Between now and July 4, thousands upon thousands of American lives will hang in the balance as Senate Republicans conspire in secrecy to gut the Affordable Care Act. Yet, as of this writing, no Democratic Senators – and very few Republicans – know what is in the Republican plan.
Nevertheless, Republican Senate Majority Leader Mitch McConnell has directed that the Republicans’ version of repealing “Obamacare” will bypass the normal committee process in which the public can become informed, public reaction assessed, and corrective amendments considered.
Instead, as soon as the Congressional Budget Office evaluates the Republican proposal, Majority Leader McConnell intends to proceed directly to an up or down vote.
After years of Republican railing against one of President Obama’s signature accomplishments, the moment of truth on healthcare is at hand.
There has been massive public reaction against the House Republicans party-line proposal to repeal “Obamacare,” a repeal that the Congressional Budget Office estimates would cause 23 million Americans to lose their health insurance coverage.
The highly respected Quinnipac University poll revealed on June 8 that American voters overwhelmingly reject the House Republicans’ measure (by 62-17 percent). This, I suspect, is why the Senate Republicans are attempting to rush their companion repeal measure toward a narrow, party-line vote in secret.
The American People have every reason to organize, protest, and let Republican Senators know that access to affordable healthcare is a human right that elected officials deny at their political peril.
Through a widespread public outcry directed toward more moderate Republican Senators, we still have the opportunity to avoid disaster – and move forward toward a more rational and humane system of delivering healthcare comparable to the care available in every other advanced nation.
A brief historical note provides the foundation for this argument.
In our continuing struggle to expand access to affordable healthcare to every American, it is critical to remember the two major forces that catalyzed the reform process more than a decade ago.
First, even before President Obama and congressional Democrats began the process that resulted in the Patient Protection and Affordable Care Act (more widely known as “Obamacare”), the Institute of Medicine had informed us that more than 18,000 Americans were dying prematurely every year because they lacked health insurance. That annual death toll was and remains an unacceptable human cost.
A second, significant motivation for reform was the accelerating rise in healthcare costs that threatened the budgets of governments, businesses and individual households alike. The private, largely for-profit insurance system in this country was failing to fully address these challenges a decade ago – and it continues to fail these tests today.
The American People must ask their elected representatives this question: Why should we continue to provide massive public subsidies to a failed system of healthcare financing when it would be more cost-effective and rational to fund healthcare in the same manner that we already fund care for our elderly, disabled, veterans, and poor?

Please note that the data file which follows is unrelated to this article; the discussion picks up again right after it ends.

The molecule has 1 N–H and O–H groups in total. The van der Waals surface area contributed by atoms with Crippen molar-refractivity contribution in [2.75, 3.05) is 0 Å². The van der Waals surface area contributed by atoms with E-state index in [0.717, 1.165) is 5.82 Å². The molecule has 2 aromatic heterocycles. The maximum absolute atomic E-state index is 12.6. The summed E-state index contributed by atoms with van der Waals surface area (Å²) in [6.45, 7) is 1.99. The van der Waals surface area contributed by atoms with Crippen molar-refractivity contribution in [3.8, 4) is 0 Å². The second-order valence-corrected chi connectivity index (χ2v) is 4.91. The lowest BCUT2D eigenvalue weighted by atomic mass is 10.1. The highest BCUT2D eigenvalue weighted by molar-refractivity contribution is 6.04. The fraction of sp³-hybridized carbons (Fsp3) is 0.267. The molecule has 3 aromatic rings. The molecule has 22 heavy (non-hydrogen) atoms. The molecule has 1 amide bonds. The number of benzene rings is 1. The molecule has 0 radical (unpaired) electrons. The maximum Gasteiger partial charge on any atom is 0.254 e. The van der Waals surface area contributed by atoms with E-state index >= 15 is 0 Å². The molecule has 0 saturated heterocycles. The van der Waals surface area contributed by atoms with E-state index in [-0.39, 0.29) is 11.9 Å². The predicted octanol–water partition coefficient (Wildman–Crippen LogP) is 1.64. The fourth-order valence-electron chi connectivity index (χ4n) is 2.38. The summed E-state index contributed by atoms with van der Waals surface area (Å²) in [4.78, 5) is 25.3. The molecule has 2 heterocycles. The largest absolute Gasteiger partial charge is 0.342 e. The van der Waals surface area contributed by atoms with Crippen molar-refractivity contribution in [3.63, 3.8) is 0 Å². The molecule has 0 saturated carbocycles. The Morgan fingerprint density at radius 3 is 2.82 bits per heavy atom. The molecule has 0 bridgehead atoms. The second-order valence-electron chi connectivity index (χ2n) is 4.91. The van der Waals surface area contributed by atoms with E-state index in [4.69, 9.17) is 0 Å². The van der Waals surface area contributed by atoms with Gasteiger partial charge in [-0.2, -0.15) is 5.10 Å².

The answer to this question is why some of us believed a decade ago (and continue to believe today) that a single-payer system based upon expanding Medicare to everyone would be the most effective strategy.
Our current proposal to achieve that goal, The Expanded and Improved Medicare for All Act (H.R. 676), is sponsored by Rep. John Conyers and co-sponsored by 112 of us in the House.
However, establishing access to affordable healthcare as a civil right through the Affordable Care Act was the progress that we could politically achieve back in 2010 – and the ACA remains our first line of defense today.
I remain convinced that we can win this battle. To prevail, however, our nation must directly confront the reality that human lives – the lives of people you and I know personally – are at risk.
A significant proportion of Obamacare’s expansion of healthcare access has occurred through liberalizing access to Medicaid for the working poor. These are the neighbors who would be most immediately affected by the Republican repeal effort (although almost every family would eventually feel the impact in their insurance premiums).
The federal government is currently paying 95 percent of expanded access to Medicaid. Limiting that federal commitment is a central prong of the Republicans’ attack – both through cutting back on its contribution for Medicaid expansion and through “block granting” Medicaid generally.
Earlier this month, a Kaiser Family Foundation poll revealed that the ACA’s Medicaid expansion is supported by 84 percent of the public, including 71 percent of Republicans. This is why the core of the internal Republican debate in the Senate appears to be how rapidly and deeply they can gut the federal contributions to Medicaid and survive politically.
The American People understand that lives are in the balance in this healthcare debate. We must continue to make our voices heard.
With a massive public outcry against healthcare repeal, we can win this fight and save lives.
Congressman Elijah Cummings represents Maryland’s 7th Congressional District in the United States House of Representatives.